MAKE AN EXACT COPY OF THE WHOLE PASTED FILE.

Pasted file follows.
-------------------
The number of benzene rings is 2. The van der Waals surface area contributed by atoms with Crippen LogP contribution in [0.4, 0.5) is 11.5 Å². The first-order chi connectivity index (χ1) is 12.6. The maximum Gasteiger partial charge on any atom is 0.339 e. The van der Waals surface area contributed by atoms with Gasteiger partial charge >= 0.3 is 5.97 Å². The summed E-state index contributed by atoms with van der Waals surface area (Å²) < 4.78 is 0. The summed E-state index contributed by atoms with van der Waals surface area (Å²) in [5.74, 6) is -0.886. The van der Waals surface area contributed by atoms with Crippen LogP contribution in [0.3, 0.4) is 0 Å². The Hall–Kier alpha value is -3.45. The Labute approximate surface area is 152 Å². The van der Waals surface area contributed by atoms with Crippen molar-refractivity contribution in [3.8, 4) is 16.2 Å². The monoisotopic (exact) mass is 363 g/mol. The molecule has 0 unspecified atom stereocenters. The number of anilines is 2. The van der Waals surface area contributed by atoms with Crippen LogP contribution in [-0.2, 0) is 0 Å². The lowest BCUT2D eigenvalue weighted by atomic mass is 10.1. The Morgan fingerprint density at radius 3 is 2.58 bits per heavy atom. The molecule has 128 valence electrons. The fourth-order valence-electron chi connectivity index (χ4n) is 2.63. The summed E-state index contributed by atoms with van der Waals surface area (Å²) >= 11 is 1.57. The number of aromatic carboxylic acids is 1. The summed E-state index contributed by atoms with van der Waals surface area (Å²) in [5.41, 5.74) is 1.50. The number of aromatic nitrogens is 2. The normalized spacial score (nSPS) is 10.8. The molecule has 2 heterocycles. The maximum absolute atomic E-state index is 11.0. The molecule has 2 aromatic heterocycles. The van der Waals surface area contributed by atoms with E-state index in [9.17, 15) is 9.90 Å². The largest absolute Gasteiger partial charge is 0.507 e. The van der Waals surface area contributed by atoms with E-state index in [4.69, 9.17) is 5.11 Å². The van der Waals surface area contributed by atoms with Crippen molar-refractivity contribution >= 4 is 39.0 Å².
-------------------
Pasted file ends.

The number of benzene rings is 2. The van der Waals surface area contributed by atoms with Crippen LogP contribution in [0.4, 0.5) is 11.5 Å². The first-order chi connectivity index (χ1) is 12.6. The maximum Gasteiger partial charge on any atom is 0.339 e. The van der Waals surface area contributed by atoms with Gasteiger partial charge >= 0.3 is 5.97 Å². The summed E-state index contributed by atoms with van der Waals surface area (Å²) < 4.78 is 0. The summed E-state index contributed by atoms with van der Waals surface area (Å²) in [5.74, 6) is -0.886. The van der Waals surface area contributed by atoms with Crippen LogP contribution in [0.3, 0.4) is 0 Å². The Hall–Kier alpha value is -3.45. The Labute approximate surface area is 152 Å². The van der Waals surface area contributed by atoms with Crippen molar-refractivity contribution in [3.8, 4) is 16.2 Å². The monoisotopic (exact) mass is 363 g/mol. The molecule has 0 unspecified atom stereocenters. The number of anilines is 2. The van der Waals surface area contributed by atoms with Crippen LogP contribution in [-0.2, 0) is 0 Å². The lowest BCUT2D eigenvalue weighted by atomic mass is 10.1. The Morgan fingerprint density at radius 3 is 2.58 bits per heavy atom. The molecule has 128 valence electrons. The fourth-order valence-electron chi connectivity index (χ4n) is 2.63. The summed E-state index contributed by atoms with van der Waals surface area (Å²) >= 11 is 1.57. The number of aromatic carboxylic acids is 1. The summed E-state index contributed by atoms with van der Waals surface area (Å²) in [5.41, 5.74) is 1.50. The number of aromatic nitrogens is 2. The normalized spacial score (nSPS) is 10.8. The molecule has 2 heterocycles. The maximum absolute atomic E-state index is 11.0. The molecule has 2 aromatic heterocycles. The van der Waals surface area contributed by atoms with E-state index in [9.17, 15) is 9.90 Å². The largest absolute Gasteiger partial charge is 0.507 e. The van der Waals surface area contributed by atoms with E-state index in [4.69, 9.17) is 5.11 Å². The van der Waals surface area contributed by atoms with Crippen molar-refractivity contribution >= 4 is 39.0 Å².